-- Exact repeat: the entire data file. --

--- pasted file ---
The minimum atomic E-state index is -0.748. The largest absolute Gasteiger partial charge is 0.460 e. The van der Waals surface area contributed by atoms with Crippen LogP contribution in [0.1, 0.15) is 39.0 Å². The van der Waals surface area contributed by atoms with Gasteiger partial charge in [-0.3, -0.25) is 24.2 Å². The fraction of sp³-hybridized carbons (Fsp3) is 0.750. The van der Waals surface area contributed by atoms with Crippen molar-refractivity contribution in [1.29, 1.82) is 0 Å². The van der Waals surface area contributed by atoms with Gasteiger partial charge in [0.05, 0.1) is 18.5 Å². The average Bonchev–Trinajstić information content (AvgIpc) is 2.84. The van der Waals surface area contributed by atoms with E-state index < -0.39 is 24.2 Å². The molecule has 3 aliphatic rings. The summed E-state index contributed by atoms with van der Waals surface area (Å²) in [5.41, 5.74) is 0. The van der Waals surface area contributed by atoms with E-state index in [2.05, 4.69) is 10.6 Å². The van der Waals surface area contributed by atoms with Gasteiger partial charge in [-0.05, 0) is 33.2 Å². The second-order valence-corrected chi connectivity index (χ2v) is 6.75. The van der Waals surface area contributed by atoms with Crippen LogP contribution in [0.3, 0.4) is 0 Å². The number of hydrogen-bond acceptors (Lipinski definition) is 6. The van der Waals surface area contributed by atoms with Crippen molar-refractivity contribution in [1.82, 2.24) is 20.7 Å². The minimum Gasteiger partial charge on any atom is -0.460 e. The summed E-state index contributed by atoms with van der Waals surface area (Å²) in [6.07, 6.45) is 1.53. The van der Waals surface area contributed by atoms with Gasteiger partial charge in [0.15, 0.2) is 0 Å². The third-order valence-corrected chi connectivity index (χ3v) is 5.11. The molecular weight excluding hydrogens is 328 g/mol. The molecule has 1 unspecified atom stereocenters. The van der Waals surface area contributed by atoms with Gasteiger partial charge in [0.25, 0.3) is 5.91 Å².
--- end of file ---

The minimum atomic E-state index is -0.748. The largest absolute Gasteiger partial charge is 0.460 e. The van der Waals surface area contributed by atoms with Crippen LogP contribution in [0.1, 0.15) is 39.0 Å². The van der Waals surface area contributed by atoms with Gasteiger partial charge in [-0.3, -0.25) is 24.2 Å². The fraction of sp³-hybridized carbons (Fsp3) is 0.750. The van der Waals surface area contributed by atoms with Crippen molar-refractivity contribution in [1.29, 1.82) is 0 Å². The van der Waals surface area contributed by atoms with Gasteiger partial charge in [0.05, 0.1) is 18.5 Å². The average Bonchev–Trinajstić information content (AvgIpc) is 2.84. The van der Waals surface area contributed by atoms with E-state index < -0.39 is 24.2 Å². The molecule has 3 aliphatic rings. The summed E-state index contributed by atoms with van der Waals surface area (Å²) in [5.41, 5.74) is 0. The van der Waals surface area contributed by atoms with E-state index in [2.05, 4.69) is 10.6 Å². The van der Waals surface area contributed by atoms with Gasteiger partial charge in [-0.05, 0) is 33.2 Å². The second-order valence-corrected chi connectivity index (χ2v) is 6.75. The van der Waals surface area contributed by atoms with Crippen LogP contribution in [0.3, 0.4) is 0 Å². The number of hydrogen-bond acceptors (Lipinski definition) is 6. The van der Waals surface area contributed by atoms with Crippen molar-refractivity contribution in [1.82, 2.24) is 20.7 Å². The minimum Gasteiger partial charge on any atom is -0.460 e. The summed E-state index contributed by atoms with van der Waals surface area (Å²) in [6.07, 6.45) is 1.53. The van der Waals surface area contributed by atoms with Gasteiger partial charge in [0.15, 0.2) is 0 Å². The third-order valence-corrected chi connectivity index (χ3v) is 5.11. The molecular weight excluding hydrogens is 328 g/mol. The molecule has 1 unspecified atom stereocenters. The van der Waals surface area contributed by atoms with Gasteiger partial charge in [0.25, 0.3) is 5.91 Å².